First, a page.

A tenant may only keep pets on the premises if the Landlord approves and the tenancy agreement states that pets are allowed and a Pet Agreement can be added to the General Tenancy Agreement.

How many keys and remotes do I need to provide?

Keys must be supplied by the Landlord for all windows and door locks as well as remotes for remote garage doors. If there is more than one tenant named on the tenancy agreement, at least one of the tenants must be provided with a key/opening device that opens every lock to the premises. For example at least one tenant must receive a key for all doors locks, window locks, cupboard locks, garage door locks, mailbox locks etc.

Each of the other tenants named on the tenancy agreement must receive a set of access keys, which is a key/opening device for each lock that secures entry to the premises eg. front and back doors, security gates. A full set of keys must also be provided to Lifestyle Rentals, as your managing agent in order to gain access when required throughout the tenancy.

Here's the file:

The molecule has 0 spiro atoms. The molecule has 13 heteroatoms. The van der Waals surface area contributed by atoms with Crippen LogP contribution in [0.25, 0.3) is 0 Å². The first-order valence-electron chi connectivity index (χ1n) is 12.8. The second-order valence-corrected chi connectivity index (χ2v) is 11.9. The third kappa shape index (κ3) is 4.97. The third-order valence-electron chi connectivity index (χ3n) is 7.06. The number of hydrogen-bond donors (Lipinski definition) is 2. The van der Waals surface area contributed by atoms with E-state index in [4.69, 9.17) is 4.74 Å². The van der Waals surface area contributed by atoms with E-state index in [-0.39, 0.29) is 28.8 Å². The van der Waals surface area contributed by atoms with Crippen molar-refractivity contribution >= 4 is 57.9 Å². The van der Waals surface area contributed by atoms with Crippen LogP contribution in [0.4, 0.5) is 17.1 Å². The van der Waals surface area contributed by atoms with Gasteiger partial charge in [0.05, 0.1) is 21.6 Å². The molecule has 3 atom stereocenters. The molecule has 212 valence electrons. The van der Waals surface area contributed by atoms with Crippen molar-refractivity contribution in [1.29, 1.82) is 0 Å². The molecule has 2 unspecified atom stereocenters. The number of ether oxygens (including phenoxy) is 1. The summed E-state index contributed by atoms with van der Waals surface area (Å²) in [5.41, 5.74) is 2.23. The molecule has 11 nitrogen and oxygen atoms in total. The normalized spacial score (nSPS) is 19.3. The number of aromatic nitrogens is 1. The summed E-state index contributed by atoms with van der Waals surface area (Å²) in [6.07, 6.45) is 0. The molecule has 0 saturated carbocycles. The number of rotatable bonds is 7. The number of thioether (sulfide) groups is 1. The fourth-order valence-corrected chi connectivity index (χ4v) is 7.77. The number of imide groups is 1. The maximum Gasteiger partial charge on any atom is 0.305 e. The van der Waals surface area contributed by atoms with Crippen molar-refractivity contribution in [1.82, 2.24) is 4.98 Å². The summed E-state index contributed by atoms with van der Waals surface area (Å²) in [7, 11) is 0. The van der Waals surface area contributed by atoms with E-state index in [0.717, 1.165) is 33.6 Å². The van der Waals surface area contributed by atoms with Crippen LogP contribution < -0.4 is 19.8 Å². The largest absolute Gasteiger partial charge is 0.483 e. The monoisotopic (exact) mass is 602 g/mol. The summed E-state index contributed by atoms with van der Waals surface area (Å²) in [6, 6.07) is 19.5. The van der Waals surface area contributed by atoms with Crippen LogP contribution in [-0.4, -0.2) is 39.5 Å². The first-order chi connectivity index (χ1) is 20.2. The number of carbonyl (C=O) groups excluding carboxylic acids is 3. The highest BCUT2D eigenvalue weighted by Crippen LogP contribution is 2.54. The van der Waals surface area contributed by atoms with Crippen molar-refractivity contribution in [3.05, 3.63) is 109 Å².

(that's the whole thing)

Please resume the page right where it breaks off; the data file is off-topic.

Can I charge my tenants for water?

If water consumption charges are to be passed onto the tenant, all the minimum criteria must be met as per legislation. Full water consumption charges can be passed onto tenants only if:

  • The rental property is individually metered and;
  • The tenancy agreement states the tenant must pay for water consumption and;
  • The rental property is water efficient.

A rental premises is considered water efficient if certain water fixtures meet the standards listed below:

  • Internal cold water taps and single mixer taps (excluding bathtub taps and taps for appliances must have a maximum flow rate of 9 litres per minute
  • Shower heads must have a maximum flow rate of 9 litres per minute
  • Toilets must have a dual flush function not exceeding 6.5 litres on full flush and 3.5 litres on half flush and a maximum average flush volume of 4 litres (based on the average of 1 full flush and 4 half flushes)

Should your home not be water efficient, you must agree to pay for a reasonable amount water usage. Any excess used over this agreed amount will be passed onto the tenant as excess water charges. In this case the property must still be individually metered and the agreed excess amount must be stated on the tenancy agreement.

What is required for my property to comply with the legislation?